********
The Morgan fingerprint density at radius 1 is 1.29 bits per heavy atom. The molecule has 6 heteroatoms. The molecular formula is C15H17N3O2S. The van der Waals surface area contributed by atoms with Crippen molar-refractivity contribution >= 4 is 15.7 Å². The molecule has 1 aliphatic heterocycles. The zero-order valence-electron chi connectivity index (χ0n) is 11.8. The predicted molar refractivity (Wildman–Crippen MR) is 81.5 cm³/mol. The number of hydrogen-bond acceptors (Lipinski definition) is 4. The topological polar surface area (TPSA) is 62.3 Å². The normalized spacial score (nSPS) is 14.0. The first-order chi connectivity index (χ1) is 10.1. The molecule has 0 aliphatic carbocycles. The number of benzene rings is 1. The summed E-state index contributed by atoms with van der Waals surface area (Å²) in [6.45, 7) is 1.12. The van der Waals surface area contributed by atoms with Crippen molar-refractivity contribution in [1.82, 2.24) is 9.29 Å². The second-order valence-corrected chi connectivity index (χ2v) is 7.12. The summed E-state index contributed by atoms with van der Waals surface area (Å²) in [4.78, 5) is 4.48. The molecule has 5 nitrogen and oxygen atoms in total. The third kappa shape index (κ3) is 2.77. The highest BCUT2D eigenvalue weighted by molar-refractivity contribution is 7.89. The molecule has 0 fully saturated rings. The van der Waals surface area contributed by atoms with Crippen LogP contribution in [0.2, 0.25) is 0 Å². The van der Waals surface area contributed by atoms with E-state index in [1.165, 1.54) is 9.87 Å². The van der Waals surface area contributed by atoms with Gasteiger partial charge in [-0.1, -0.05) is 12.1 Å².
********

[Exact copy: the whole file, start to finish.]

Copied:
The Morgan fingerprint density at radius 1 is 1.29 bits per heavy atom. The molecule has 6 heteroatoms. The molecular formula is C15H17N3O2S. The van der Waals surface area contributed by atoms with Crippen molar-refractivity contribution >= 4 is 15.7 Å². The molecule has 1 aliphatic heterocycles. The zero-order valence-electron chi connectivity index (χ0n) is 11.8. The predicted molar refractivity (Wildman–Crippen MR) is 81.5 cm³/mol. The number of hydrogen-bond acceptors (Lipinski definition) is 4. The topological polar surface area (TPSA) is 62.3 Å². The normalized spacial score (nSPS) is 14.0. The first-order chi connectivity index (χ1) is 10.1. The molecule has 0 aliphatic carbocycles. The number of benzene rings is 1. The summed E-state index contributed by atoms with van der Waals surface area (Å²) in [6.45, 7) is 1.12. The van der Waals surface area contributed by atoms with Crippen molar-refractivity contribution in [1.82, 2.24) is 9.29 Å². The second-order valence-corrected chi connectivity index (χ2v) is 7.12. The summed E-state index contributed by atoms with van der Waals surface area (Å²) in [4.78, 5) is 4.48. The molecule has 5 nitrogen and oxygen atoms in total. The third kappa shape index (κ3) is 2.77. The highest BCUT2D eigenvalue weighted by molar-refractivity contribution is 7.89. The molecule has 0 fully saturated rings. The van der Waals surface area contributed by atoms with Crippen LogP contribution in [0.2, 0.25) is 0 Å². The van der Waals surface area contributed by atoms with E-state index in [1.165, 1.54) is 9.87 Å². The van der Waals surface area contributed by atoms with Gasteiger partial charge in [-0.1, -0.05) is 12.1 Å².